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Katy Perry sees strides in children's education, nutrition, sanitation and hygiene in Madagascar

By Eva Gilliam

ANTANANARIVO, Madagascar, 8 April 2013 – In a dimly lit room in the heart of a slum, American singer and songwriter Katy Perry listens to the young woman timidly explain her situation.

“He told me that he loved me and he wanted to be with me,” explains Mariana, 17. “But, when I got pregnant, all that changed.”

UNICEF reports on singer and songwriter Katy Perry's recent trip to Madagascar to visit sites of UNICEF programmes. Produced by Eva Gilliam.  Watch in RealPlayer


Child protection centre provides support

Ms. Perry spent hours at the UNICEF-supported Ilaiko Child Protection centre speaking with a group of women and their children, most of whom had experienced abuse, abandonment or neglect, and were struggling to make ends meet. The centre provides legal and social support, as well as training in basic skills, so that a young woman like Mariana can find work to support herself and her baby.

“What strikes me is how universal so many of these core problems are,” said Ms. Perry. “Whether in Madagascar or in the USA, so many women experience the same thing. But here, clearly support can be hard to come by – that’s why it is amazing that centres like this one are here to help.”

UNICEF supports child protection interventions throughout the country, working with national authorities, medical, legal and psychological services.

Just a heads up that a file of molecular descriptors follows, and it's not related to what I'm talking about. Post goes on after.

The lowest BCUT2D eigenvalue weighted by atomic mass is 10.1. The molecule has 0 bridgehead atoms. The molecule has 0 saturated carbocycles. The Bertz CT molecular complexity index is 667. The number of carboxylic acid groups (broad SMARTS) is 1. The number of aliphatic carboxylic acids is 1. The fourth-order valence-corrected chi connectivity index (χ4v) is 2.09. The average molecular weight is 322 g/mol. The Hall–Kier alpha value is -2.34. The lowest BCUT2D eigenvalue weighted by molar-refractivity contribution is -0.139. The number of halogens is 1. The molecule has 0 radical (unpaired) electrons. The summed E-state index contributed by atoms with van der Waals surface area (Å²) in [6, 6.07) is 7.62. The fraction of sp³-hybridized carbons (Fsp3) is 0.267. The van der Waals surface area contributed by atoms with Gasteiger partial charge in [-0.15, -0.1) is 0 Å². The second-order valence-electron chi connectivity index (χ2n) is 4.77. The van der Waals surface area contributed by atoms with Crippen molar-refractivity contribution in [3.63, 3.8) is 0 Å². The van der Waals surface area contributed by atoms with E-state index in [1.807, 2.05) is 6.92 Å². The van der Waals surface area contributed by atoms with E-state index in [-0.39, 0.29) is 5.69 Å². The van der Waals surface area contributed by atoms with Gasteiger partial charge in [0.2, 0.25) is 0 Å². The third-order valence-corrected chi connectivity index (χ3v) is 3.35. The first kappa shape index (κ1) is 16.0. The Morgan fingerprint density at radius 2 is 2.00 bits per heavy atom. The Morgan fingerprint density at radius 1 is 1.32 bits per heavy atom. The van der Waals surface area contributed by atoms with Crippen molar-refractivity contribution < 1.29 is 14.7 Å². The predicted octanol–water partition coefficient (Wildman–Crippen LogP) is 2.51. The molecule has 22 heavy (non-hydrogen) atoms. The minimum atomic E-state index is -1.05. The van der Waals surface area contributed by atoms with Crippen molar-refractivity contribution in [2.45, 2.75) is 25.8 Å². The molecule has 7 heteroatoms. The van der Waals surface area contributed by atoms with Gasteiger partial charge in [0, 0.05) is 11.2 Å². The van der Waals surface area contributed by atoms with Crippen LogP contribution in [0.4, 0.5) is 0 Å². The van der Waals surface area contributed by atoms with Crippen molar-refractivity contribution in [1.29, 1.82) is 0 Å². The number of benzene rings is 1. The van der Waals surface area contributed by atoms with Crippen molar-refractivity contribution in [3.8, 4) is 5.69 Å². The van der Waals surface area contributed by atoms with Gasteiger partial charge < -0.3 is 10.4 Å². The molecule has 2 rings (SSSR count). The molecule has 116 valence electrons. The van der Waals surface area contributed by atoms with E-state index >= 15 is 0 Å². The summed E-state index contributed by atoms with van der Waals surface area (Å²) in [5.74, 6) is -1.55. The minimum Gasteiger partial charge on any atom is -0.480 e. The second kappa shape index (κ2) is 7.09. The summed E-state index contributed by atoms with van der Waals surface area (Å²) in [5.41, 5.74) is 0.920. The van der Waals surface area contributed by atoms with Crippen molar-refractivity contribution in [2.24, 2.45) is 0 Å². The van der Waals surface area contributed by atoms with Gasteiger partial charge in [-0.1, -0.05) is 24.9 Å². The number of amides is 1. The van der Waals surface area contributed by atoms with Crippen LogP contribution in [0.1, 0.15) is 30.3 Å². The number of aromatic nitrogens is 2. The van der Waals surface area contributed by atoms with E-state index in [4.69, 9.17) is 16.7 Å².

Playtime for Ms. Perry and the kids

Madagascar has a population of over 20 million people, 68 per cent of whom are considered to be living in poverty.

Over her four-day visit to the tropical island country, Ms. Perry spoke with hundreds of Malagasy children, teachers, community health workers and government social workers at UNICEF programme sites about their challenges, needs and successes. 

© UNICEF/NYHQ2013-0168/Holt
On 5 April, UNICEF supporter Katy Perry pumps water at a primary school in Ampihaonana village, Analanjirofo region. Access to clean and safe water is one of the biggest challenges in Madagascar.

At the Sahavola preschool, in Analanjirofo on the east coast, more than 50 children from age 3 to 6 greeted the singer with a song.

“We dance high!  We dance low!  We dance on this side, and we dance on that side!”

After the song, the children and Ms. Perry got down to serious business – with crayons and construction paper.

Ms. Perry commented on their drawings, using a little of the Malagasy language she had picked up: “Tara – that’s beautiful! Tara!”

Strides in education, and hygiene and sanitation

Madagascar has shown important steps toward reaching its goal of primary education for all by 2015 – but challenges remain. Programmes like the one Ms. Perry visited at Sahavola are essential in creating a culture of education.

The preschoolers are also encouraged to practice proper hygiene. To promote proper hygiene and sanitation, UNICEF has constructed latrines and sinks at the school.

“I wanna wash my hands, too!” Ms. Perry told the children, then patiently waited her turn while each child lathered up her or his hands and rinsed at the taps just outside of the classroom.

Access to clean and safe water is one of the biggest challenges in Madagascar.  In rural areas, only 34 per cent of families use improved drinking water sources, and only 12 per cent use improved sanitation facilities, with open defecation being the primary practice.  The resulting health problems are credited for dramatically reducing retention rates in Malagasy schools.